MEDICAL LAW REPORTER – Editor: Thomas Faunce
Senate Inquiry into Price Regulation on the Prostheses List – Emma Holden and Thomas Faunce
A recent Senate Inquiry investigated the Prostheses List (PL) which has been an integral part of the private health care system since its introduction in 1985. The PL sets the price of various prostheses products available for private health insurance patients. In recent years however, the PL has come under scrutiny due to the inflated prices of prostheses, lack of transparency from the list’s creators and regulators, and increased premiums. This column critically analyses the recent Senate report, particularly as to whether it appropriately addressed the various concerns and issues raised in submissions and terms of reference of the inquiry and what ongoing role the PL should have in the Australian Healthcare System.
Hartnett, Epstein, Van der Hope: Regulating Unconventional Doctors – Gabrielle Wolf
Doctors Francis Timothy Hartnett, Zygmunt Epstein and Izso Hartmayer Van der Hope were the first medical practitioners to appeal against decisions of the Medical Board of Victoria (Board) to cancel doctors’ registration to practise medicine after finding that they had engaged in “infamous conduct in a professional respect”. This article analyses the Board’s decisions in the 1940s regarding these three doctors and their appeals. The article argues that the doctors were unconventional and the Board’s members, whose own career successes were built on their adherence to custom, allowed their aversion to the doctors’ nonconformity to compromise their impartial assessment of their behaviour. The Board had only the finding of infamous conduct and the sanction of deregistration with which to respond to doctors’ conduct that fell below professional standards, but in these three cases, cancellation of the doctors’ registration to practise medicine was unduly severe and disproportionate to the gravity of their behaviour. This investigation illustrates the importance of the passage of legislation – after these cases were heard – empowering the Board to impose more lenient sanctions than deregistration for doctors’ unprofessional conduct. It also highlights that regulators of the medical profession must still ensure that any antipathy they may feel towards doctors for their unconventionality does not influence their assessment of a fitting response to their conduct.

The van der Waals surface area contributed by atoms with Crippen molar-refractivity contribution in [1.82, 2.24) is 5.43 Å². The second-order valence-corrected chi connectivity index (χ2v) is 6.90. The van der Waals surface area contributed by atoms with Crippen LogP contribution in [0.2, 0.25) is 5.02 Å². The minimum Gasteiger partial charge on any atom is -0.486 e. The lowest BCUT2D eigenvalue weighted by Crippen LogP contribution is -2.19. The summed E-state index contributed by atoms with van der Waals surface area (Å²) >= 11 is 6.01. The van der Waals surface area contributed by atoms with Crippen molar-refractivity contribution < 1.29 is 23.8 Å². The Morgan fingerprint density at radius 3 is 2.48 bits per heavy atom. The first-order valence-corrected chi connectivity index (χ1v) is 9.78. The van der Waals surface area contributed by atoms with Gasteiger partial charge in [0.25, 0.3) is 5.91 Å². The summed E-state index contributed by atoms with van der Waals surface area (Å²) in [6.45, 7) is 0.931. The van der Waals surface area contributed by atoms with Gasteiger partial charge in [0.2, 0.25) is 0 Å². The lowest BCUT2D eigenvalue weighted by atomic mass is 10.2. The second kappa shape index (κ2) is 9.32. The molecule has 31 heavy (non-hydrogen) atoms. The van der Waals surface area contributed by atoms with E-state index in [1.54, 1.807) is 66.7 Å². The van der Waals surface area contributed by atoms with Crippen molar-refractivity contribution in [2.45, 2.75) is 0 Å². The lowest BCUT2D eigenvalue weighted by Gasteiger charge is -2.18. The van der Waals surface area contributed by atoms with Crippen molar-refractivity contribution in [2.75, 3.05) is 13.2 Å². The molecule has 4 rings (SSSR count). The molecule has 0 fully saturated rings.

Survey of Quasi-Judicial Decision-Makers in NSW and The National Registration Scheme for Health Practitioners – Mary Chiarella, Claudette S Satchell, Marie Nagy, Terry Carney, Merrilyn Walton, Belinda Bennett, Patrick J Kelly